While examining an old Go board in his grandfather's basement, twelve-year-old Shindo Hikaru is possessed by the restless spirit of Sai, an ancient Go master who has waited for over one thousand years to play the Hand of God: the perfect move. Sai convinces Hikaru to act as a vessel for making his moves, but it is soon clear that Hikaru also enjoys Go and wants to play his own games. Moreover, the rules of Go have changed since Sai's time, and Go players from all over the world are now much stronger, having had the benefit of hundreds of years of evolution and experimentation by the masters before them. Can this unlikely pair form a successful partnership and rise to the top of Japan's Go community, and can Sai finally play the Hand of God and find some peace?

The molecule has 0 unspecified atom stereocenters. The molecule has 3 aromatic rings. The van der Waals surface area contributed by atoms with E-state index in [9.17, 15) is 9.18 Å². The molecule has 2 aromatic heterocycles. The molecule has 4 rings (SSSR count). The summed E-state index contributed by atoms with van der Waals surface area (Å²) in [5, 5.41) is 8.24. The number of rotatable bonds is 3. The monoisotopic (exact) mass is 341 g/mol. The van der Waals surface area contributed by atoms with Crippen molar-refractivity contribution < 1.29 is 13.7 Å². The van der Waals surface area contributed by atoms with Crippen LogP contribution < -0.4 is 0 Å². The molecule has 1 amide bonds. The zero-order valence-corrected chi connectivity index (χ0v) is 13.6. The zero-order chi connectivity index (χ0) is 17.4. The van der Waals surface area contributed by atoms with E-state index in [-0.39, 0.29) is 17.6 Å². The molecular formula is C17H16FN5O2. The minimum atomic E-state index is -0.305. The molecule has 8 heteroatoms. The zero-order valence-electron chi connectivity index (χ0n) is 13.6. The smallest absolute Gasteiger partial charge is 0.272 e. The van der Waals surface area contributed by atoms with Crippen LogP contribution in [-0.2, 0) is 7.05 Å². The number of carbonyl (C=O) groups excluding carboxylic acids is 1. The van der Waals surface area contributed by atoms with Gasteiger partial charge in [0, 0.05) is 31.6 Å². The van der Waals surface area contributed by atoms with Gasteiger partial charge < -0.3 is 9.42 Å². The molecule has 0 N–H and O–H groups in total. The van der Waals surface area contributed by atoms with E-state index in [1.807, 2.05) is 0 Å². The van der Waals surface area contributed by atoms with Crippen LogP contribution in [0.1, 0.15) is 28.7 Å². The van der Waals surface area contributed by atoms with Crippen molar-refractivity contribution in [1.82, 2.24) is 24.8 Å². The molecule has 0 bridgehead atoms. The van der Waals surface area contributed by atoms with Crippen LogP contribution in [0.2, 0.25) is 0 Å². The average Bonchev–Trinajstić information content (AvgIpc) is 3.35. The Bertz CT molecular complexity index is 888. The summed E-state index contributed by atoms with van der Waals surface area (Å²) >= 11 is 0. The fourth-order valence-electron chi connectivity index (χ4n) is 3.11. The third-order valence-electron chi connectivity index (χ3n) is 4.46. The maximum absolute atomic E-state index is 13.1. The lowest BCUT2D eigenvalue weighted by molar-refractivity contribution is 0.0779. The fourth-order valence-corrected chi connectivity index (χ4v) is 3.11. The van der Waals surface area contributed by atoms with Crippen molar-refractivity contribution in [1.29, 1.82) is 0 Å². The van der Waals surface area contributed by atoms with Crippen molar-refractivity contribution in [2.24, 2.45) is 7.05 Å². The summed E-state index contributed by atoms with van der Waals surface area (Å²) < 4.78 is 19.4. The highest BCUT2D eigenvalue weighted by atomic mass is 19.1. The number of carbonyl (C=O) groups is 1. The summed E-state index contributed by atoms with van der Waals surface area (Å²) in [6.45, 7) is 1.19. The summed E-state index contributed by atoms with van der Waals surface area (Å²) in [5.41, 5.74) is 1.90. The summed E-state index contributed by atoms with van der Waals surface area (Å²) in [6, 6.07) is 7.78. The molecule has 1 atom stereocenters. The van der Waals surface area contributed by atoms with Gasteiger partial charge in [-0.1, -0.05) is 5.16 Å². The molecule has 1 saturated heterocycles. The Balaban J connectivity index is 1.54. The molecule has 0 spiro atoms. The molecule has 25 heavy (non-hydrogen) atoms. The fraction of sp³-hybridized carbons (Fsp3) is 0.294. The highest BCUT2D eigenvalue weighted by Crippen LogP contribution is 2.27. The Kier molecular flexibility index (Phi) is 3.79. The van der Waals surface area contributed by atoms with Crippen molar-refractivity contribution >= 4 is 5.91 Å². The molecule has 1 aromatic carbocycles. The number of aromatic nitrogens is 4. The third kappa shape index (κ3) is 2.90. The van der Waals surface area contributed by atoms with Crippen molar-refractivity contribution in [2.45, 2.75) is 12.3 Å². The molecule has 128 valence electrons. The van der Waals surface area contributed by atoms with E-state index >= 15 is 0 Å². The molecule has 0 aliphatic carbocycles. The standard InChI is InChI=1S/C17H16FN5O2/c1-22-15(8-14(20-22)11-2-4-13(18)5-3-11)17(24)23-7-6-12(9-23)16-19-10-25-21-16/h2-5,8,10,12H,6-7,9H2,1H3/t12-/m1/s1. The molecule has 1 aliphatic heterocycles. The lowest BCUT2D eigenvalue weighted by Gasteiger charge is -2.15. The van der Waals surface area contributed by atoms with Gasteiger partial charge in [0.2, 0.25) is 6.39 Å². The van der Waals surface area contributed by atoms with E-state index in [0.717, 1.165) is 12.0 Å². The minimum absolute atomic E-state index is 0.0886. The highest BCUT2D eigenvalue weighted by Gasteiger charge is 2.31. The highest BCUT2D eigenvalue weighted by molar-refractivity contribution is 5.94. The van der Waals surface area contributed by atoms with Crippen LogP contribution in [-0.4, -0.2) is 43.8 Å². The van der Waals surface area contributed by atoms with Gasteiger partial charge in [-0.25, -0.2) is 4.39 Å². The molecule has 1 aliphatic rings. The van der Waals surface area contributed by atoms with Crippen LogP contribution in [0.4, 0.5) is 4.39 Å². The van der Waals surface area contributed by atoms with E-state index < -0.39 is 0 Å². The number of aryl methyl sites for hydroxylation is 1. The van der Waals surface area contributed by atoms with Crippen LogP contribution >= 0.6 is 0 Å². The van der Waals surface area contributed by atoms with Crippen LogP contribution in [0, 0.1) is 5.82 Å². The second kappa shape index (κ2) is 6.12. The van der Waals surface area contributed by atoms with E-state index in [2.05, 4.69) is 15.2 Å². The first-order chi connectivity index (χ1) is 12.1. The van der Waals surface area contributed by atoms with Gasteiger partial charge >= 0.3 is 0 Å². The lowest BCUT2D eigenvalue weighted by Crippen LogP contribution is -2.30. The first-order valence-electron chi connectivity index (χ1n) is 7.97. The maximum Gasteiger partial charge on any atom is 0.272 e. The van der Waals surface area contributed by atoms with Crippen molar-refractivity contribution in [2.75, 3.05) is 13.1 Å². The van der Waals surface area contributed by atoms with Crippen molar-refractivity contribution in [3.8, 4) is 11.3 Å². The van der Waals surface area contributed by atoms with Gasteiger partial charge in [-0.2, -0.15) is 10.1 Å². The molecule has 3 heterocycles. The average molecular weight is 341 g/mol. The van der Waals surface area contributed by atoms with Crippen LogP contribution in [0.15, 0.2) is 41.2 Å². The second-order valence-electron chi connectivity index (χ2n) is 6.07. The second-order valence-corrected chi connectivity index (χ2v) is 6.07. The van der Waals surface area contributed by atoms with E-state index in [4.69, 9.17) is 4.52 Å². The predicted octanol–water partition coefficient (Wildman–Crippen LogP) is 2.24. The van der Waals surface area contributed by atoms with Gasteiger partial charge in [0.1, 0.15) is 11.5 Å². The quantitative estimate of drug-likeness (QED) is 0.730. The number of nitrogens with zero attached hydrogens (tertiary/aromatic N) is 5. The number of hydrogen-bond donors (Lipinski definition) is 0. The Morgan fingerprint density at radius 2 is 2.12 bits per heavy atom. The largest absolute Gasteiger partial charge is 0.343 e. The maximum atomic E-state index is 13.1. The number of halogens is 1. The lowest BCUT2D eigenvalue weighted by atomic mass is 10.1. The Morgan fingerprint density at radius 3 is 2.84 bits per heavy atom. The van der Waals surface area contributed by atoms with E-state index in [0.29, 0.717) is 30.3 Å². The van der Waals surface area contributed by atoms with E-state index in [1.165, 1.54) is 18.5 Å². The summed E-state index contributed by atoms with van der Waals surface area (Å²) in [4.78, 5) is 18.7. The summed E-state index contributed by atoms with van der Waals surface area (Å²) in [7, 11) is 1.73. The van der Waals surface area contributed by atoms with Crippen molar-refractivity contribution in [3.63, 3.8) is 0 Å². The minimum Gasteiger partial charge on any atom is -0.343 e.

StoryIf Hikaru no Go is to be credited for anything, it would be for practically teaching me the definition of a love-hate relationship. No other anime has been more successful at making me hate the show while simultaneously making me watch more of it. Hikaru no Go, at its best moments, ranked as one of my top animes of all time (a long time ago, the series had a 9.5 on my animenfo account). However, at its worst, an uncontrollable, irrational desire boiled within me to murder the creator with a sack of go stones (or some other similarly ironic implement of death). As is proven by animes such as Initial D, Hajime no Ippo, and Prince of Tennis, having an especially long anime involving ANY obscure competitive game will pretty much be instantly addictive and fun to watch. The joy in watching each animes individual subculture is almost indescribable; a certain fascination arises by watching a sport that so many people know nothing about. Thus, when I first started watching Hikaru no Go, I expected it to be good. However, despite this, the show surpassed even my very high expectations. In episodes 1-56, HnG is arguably one of the most masterful animes ever made. At the beginning of the series, the storyline is absolutely terrific. One wouldnt think that an anime about Go would have such a captivating and addictive storyline, but Hikaru no Go definitely does. As Hikarus skill at the game improves more and more, one becomes increasingly interested with his upcoming battles. Though a few blatant filler episodes are present, most of the episodes have to do directly with the story and never cease to be absolutely enthralling. Although I had been a mild admirer of Go in the past, this section of the story changed me into an avid fan of the game. If I were to base my opinion of the story solely off of episodes 1-56, I would undoubtedly give the storyline a 10. The events that occur in episodes 57-70, however, are a completely different issue. In all of the anime that Ive ever seen, this stretch of episodes contains some of the worst, most unpleasant and most tedious filler that I have EVER seen. I dont want to give anything away, but the episodes have Hikaru doing practically NOTHING. Probably the most glaring fault is the lack of what makes the series so great - the go matches. The paltry few that are played at all are inferior in just about every way to the ones that occured earlier in the series. Then, in episodes 71-75, just as the anime is getting good again... the series simply ends abruptly. As a result, episodes 57-75 feel like an complete waste of time. At the end, I felt almost as terrible as I did after finishing Berserk - like I had been somehow conned out of my emotional investment. So why am I writing this review now, months after I finished watching the main series? The answer, quite simply, lies in the 2004 New Years Special. Thrilling, action-packed, and constantly interesting, this 1 hour, 15 minute special is a brilliant return to form. While watching it, I felt a distinct twinge of nostalgia, a remembrance of why I originally loved this anime in the first place. I strongly recommend this special to anyone who even faintly liked the original series. Essentially, the special reminded me that when HnG was good, it was spectacularly good. As a result, despite mixed feelings about the storyline, I still feel like the entire experience is worthwhile as a whole.AnimationOne would expect the animation of an anime based on Go to absolutely suck, but I found HnGs animation surprisingly pleasing on the eyes. Most of the character designs are bright and fairly easy to remember, and various special effects are used during a go match to keep the anime exciting. I found the fact that the character designs changed over time to be a very nice touch; the process does a good job of representing the characters growing maturity over time.SoundIn addition to the animation, Hikaru no Go's sound is also surprisingly good. The opening sequence changes several times over the course of the series, and I liked each and every one. The background music is not particularly listenable, but does an excellent job of maintaining the mood of the show. Additionally, I found the voice acting to be surprisingly competent. Hikarus character could have easily had a cheesy and melodramatic voice, but his (as well as others) voice remains believable throughout the entirety of the show.The voice acting is also very convincing.CharactersThe characters are terrific - Sai and Hikaru are perhaps one of the most loveable duos ever. Sai, in particular, lights up the screen; he is fantastic in so many ways, its difficult to describe them all. Oftentimes hes absolutely hilarious, other times he effortlessly draws empathy with his angst ridden past and his burning desire to practice what he loves. His relationship with Hikaru is touching in an unimaginable way. After a while, Hikaru and Sai have bonded so completely that they are arguably the same person. As for Hikaru, he does an excellent job of being a universally likeable hero; like many of us, he has not found his true passion at the beginning of the show, and watching him discover the joy of playing what he was born for is an incredible treat. The rest of the characters, including Touya Akira, are somewhat one-sided, but remarkably effective all the same. The cast of supporting characters is huge, but somehow all of them manage to be both memorable and loveable. They do an excellent job of keeping the storyline fresh; with their huge assortment of personalities, merely meeting the opponents that Hikaru will face is entertaining in and of itself.OverallFor the beginning episodes alone, I have to recommend the show. The first 50 or so episodes are brilliant, a wonderful conglomeration of sharp writing, likeable characters and an addictive premise. However, just like Kare Kano, I would issue a strong warning to anyone who thinks that an anime needs to have a good ending to be worthwhile as a whole. Hikaru no Go is all about the journey, not the destination.